Ordering the cheese plate at a restaurant can be something of a dicey proposition. Last night at a restaurant in the Portland area, we were told the three cheeses on their artisan cheese plate were Rogue River Blue (it wasn't), a smoked Gouda (it wasn't) and a cheddar from Switzerland (I'm not even sure there is such a thing). A mess, right? Though the blue cheese had no leaf wrapping, we were assured that, indeed, this was the one that had just won that big award (I suspect it might have been Rogue Caveman Blue instead). The 'smoked gouda' turned out to be, of all things, Rivers Edge Astraea, a distinctive aged goat's milk cheese from Oregon with a cinnamon dusted rind. I didn't bother pursuing the mysterious Swiss Cheddar; perhaps they were attempting to communicate that it tasted like a cheddar. Too much work, you know?
I've lost count of how many times this type of thing has happened when I order a cheese plate at a restaurant. Quite often servers confuse sheep with goats; once a server insisted that an obviously non-blue cheese was in fact blue. One related the story of a cheese that was actually the story of another dairy in another state (that person gets credit, at least, for being in the ballpark). And more often than not, the cheese presented on a cheese plate is cold, straight from the refrigerator, when it should be warmed to room temperature. While many of these same restaurants treat wine with such reverence that they hire specific people with advanced educations (sommeliers) to serve it, they seem to approach cheese as if it is a mysterious substance from, perhaps, another planet. And don't get me started about cheese carts...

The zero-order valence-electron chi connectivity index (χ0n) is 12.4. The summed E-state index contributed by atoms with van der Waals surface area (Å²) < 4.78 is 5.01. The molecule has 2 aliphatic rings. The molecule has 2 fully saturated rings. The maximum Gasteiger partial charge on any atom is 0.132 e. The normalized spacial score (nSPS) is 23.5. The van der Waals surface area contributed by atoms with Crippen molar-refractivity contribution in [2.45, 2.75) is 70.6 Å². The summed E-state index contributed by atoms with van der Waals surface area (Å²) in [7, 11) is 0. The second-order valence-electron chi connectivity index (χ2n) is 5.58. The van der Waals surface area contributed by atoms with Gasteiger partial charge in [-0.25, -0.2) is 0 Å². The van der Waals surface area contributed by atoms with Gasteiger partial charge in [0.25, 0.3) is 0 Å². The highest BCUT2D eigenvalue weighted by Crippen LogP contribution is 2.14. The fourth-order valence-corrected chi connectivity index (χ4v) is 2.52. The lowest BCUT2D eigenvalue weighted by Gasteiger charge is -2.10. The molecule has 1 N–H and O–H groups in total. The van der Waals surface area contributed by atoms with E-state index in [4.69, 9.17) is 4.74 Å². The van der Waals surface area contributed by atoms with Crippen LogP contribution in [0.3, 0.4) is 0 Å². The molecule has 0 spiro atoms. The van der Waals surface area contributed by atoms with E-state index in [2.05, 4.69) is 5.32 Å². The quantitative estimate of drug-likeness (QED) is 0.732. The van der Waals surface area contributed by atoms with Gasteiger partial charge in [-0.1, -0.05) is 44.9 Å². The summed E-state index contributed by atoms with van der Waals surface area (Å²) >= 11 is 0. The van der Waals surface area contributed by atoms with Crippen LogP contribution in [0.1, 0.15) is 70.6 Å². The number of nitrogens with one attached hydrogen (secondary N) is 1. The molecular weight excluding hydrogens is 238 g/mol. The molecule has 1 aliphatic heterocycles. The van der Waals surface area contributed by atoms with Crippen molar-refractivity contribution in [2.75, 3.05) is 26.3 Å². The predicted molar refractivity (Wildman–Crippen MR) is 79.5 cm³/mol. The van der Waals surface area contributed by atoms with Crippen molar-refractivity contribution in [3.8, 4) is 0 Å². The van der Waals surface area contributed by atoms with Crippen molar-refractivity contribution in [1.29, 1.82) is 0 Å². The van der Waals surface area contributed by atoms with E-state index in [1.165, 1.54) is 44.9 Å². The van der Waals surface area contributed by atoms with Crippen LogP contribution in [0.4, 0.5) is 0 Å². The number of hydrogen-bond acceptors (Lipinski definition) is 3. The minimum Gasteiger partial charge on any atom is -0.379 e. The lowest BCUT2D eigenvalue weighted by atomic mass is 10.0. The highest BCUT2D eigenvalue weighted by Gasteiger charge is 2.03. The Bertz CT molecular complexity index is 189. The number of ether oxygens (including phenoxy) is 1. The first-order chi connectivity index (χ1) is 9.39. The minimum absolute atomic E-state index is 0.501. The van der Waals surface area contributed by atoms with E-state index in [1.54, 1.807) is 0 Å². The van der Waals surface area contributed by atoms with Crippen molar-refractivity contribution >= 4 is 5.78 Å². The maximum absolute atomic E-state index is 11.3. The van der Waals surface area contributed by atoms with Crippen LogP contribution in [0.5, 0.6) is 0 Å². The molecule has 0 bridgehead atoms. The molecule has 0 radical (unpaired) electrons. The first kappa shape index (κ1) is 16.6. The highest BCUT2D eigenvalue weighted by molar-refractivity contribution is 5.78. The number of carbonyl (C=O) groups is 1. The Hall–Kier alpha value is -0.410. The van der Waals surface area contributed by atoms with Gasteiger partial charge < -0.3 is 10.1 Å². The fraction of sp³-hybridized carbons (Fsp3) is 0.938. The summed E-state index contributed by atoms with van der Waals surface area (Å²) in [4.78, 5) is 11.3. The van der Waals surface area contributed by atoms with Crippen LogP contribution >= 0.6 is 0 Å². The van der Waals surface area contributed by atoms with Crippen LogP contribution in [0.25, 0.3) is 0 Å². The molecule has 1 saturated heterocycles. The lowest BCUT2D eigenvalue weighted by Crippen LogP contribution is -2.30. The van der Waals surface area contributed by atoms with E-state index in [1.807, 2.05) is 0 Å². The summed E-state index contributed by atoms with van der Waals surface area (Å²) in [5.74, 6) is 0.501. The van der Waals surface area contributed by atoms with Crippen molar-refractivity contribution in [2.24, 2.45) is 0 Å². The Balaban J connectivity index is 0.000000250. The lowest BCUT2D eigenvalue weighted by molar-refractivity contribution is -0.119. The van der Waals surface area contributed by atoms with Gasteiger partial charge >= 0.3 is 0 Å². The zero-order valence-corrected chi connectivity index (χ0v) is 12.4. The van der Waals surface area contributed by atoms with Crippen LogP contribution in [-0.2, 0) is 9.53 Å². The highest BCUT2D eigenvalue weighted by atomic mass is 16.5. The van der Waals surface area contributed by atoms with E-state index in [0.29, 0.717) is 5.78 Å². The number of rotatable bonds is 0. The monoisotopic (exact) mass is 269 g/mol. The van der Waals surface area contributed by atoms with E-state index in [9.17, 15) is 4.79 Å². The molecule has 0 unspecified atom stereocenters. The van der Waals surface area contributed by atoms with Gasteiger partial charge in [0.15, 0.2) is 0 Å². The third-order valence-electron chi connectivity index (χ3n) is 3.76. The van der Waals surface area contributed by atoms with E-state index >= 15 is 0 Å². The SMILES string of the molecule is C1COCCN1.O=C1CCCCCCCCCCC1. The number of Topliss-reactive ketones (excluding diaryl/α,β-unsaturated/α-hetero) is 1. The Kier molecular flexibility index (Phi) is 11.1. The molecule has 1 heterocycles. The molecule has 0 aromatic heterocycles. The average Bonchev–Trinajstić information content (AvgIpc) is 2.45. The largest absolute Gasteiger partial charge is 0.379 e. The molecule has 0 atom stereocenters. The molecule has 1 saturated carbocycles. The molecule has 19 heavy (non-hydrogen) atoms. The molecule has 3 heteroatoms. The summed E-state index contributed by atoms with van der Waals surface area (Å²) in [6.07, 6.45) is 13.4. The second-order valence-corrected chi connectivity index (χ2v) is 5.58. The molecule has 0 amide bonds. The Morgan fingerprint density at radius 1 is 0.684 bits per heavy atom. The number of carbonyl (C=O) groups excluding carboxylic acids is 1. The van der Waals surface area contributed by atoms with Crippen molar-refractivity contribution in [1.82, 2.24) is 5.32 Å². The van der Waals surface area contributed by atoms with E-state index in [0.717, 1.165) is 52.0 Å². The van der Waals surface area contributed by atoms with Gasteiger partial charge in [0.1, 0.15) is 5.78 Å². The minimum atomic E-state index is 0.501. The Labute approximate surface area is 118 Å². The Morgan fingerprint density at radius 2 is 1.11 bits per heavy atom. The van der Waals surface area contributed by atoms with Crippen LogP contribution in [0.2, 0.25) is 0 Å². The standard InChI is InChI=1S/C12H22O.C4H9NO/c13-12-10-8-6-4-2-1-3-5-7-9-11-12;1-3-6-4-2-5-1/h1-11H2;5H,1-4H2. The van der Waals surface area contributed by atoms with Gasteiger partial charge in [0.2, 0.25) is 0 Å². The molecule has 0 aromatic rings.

I know running a restaurant is a tough business. But restaurants, I think there are some things you can do to improve this sad state of affairs. First off, consider whether you have the time, money or even the interest in serving a cheese plate or cheese course. Because, like many things, if you can't do cheese well, there is no point in doing it at all. Second, if you are going to serve cheese you have a few obligations: one - learn about your producers, whether local or european; two - learn to take care of the cheese you buy; and three - educate your staff and make sure the right messages are making it on your menu and being communicated to your customers. The cheesemaker who works 18 hour days milking animals and making cheese that you buy expects and deserves to be represented well. And if, like many restaurants these days, you want to project the image that you're committed to local products and local farmers, you have to be able to back it up. Your customers will recognize the difference.
Here's some free advice: one of the simplest things you can do to improve the situation is to list the cheeses you're serving directly on your menu. So, for example, you might say you are carrying Valdeon (cow/goat, Spain), Tomme de Savoie (cow, France) and Rivers Edge Sunset Bay (goat, Oregon). Front load your menu so that you aren't putting the burden on your servers, who already have too much to do. This way you're ensuring that the right information gets to your customers directly. You will eliminate a lot of questions that way and if customers do want to ask for more information, you can pursue these questions individually and with more authority. Here's an example of what I consider a simple, well executed cheese menu from Lark in Seattle.
Do you have a story to tell about an experience with a restaurant cheese plate - whether from a server, chef or customer perspective?